These are hard questions to answer, especially when we know that people are starving in Somalia and being slaughtered in the Congo. Shouldn’t we just pour money into those places to try to save lives, rather than sending rovers to Mars for the sake of the wisdom of a few rich Westerners? Surely saving the life of even one person is more important than material stuff. And I see the sharp point of that critique.
What I can say is that knowledge has unexpected benefits which apply to everyone, not just the rich. Newton probably never envisioned that his mechanics would eventually yield a physics capable of an industrial revolution. Einstein at first would not have perceived that the equivalence of mass and energy would yield nuclear power plants. Both of those blessings have also proven to be curses, because we humans are imperfect. But computers, cell phones, refrigerators, airplanes, and most everything else technological about modern life is rooted in ideas that were once just “ideas,” alone, with no purpose other than the amazement of discovery. Knowing orbital mechanics was of little practical relevance to peasants long ago, except perhaps insofar as they affirmed the calendar or demystified eclipses. But knowledge grows upon itself and leads to unexpected things, like men walking on the moon.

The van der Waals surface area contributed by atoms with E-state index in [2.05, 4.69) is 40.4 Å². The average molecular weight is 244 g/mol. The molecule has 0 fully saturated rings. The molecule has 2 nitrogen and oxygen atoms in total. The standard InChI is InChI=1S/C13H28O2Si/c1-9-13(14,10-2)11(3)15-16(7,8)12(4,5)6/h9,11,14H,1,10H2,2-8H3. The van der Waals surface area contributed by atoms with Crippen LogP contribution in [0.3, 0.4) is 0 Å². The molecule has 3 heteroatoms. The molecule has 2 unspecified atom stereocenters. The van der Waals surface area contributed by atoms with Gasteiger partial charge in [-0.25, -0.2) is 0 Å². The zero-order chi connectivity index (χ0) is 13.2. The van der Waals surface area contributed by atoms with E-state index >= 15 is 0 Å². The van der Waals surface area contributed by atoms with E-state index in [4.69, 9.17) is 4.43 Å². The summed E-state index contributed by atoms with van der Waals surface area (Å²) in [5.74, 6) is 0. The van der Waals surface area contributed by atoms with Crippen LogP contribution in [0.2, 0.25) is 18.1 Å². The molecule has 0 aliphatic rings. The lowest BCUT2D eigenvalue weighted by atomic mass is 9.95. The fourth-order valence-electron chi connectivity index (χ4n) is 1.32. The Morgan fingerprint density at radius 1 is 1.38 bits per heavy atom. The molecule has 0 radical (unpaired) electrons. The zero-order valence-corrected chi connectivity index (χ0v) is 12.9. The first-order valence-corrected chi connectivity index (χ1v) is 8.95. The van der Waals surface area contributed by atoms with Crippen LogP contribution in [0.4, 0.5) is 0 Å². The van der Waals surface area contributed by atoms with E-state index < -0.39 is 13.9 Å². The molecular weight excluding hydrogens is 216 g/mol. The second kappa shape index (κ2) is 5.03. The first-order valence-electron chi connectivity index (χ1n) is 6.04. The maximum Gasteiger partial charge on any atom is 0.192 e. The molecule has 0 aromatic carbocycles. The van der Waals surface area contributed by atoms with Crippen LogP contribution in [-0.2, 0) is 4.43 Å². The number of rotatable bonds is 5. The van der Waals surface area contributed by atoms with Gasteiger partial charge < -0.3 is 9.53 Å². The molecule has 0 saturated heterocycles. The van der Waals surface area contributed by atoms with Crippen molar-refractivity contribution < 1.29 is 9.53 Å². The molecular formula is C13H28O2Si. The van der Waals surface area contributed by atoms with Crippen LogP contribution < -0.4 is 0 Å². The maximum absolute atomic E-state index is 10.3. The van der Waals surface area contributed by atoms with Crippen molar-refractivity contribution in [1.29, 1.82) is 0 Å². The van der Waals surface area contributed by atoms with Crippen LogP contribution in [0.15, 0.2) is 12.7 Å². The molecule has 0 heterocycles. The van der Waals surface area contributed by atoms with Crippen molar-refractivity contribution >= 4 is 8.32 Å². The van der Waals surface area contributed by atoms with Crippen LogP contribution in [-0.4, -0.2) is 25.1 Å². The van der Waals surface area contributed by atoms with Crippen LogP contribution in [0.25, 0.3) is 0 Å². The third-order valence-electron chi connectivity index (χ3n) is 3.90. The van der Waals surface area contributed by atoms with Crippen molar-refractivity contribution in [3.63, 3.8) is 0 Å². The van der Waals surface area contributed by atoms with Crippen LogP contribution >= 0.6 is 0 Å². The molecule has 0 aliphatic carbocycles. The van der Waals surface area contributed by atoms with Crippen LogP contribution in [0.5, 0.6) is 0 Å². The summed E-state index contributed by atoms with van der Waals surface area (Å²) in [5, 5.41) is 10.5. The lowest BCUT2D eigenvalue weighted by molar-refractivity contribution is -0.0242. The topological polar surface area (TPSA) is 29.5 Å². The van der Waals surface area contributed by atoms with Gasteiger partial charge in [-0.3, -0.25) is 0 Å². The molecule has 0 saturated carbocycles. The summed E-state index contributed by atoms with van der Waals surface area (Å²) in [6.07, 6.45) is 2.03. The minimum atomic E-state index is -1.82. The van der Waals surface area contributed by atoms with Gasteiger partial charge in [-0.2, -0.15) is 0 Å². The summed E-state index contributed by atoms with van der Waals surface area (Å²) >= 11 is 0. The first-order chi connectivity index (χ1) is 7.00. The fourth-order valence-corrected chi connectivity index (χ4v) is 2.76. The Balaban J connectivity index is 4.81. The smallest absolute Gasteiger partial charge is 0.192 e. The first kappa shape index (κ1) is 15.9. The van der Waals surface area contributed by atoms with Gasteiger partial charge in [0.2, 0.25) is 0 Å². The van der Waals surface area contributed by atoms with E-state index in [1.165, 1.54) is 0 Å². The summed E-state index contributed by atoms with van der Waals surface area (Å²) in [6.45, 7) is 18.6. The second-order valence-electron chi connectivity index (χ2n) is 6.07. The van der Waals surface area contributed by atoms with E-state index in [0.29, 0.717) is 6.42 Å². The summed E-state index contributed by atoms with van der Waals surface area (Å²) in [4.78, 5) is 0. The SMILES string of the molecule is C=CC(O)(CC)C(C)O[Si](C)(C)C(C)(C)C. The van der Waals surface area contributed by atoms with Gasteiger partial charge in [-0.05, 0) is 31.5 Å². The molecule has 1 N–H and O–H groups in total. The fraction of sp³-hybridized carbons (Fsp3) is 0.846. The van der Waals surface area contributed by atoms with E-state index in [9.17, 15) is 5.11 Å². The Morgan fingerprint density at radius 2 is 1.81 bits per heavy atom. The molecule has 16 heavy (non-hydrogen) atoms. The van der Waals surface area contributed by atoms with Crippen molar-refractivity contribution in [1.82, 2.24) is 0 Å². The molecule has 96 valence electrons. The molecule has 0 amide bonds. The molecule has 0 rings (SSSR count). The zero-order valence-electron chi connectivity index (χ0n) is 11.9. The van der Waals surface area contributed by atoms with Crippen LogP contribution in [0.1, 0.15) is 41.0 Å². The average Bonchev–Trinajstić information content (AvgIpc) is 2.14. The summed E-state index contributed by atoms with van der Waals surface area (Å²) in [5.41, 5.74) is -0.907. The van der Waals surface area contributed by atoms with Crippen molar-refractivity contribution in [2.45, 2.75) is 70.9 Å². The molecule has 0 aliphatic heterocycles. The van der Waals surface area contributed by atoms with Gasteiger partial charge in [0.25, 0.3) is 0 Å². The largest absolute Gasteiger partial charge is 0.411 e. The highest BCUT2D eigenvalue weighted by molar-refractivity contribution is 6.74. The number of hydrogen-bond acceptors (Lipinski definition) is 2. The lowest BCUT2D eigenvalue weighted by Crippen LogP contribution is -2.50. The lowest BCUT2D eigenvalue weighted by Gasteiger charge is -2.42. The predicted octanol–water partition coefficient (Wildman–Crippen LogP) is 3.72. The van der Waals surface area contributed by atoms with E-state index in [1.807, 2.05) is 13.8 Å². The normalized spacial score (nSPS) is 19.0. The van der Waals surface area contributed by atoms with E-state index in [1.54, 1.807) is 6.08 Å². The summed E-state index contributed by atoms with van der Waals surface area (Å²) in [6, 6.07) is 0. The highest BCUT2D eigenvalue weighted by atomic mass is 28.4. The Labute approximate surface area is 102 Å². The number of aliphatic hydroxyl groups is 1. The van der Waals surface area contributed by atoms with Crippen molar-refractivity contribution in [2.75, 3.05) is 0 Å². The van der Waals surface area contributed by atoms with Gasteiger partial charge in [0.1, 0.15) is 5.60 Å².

But more than that, wonder and beauty, especially in the form of information, are not things for a few but for all. Information is easy to share. A photo of Mars can be free, if you have a classroom or access to the internet. And wonder can change lives. It can even make life worth living. Humans do not die only physical deaths; we also die spiritual deaths, we die because of despair and meaninglessness. But if we know the truth about our history, our place in the universe, and most especially about God then we realize there is no need for despair. We are loved and we live in a world beyond imagining.
Purposelessness leads to death and destruction. Humans NEED purpose. Perhaps one of the reasons our contemporary world is so messed up is because we know longer know why we are living. Is it all just for money and entertainment? No wonder people want to die. No wonder we are stuck in fruitless political arguments while people starve and bombs explode and millionaires extract yet more money from the poor. All that effort for nothing good. To quote Alfred North Whitehead “Without adventure civilization is in full decay.” We need something good to do with ourselves.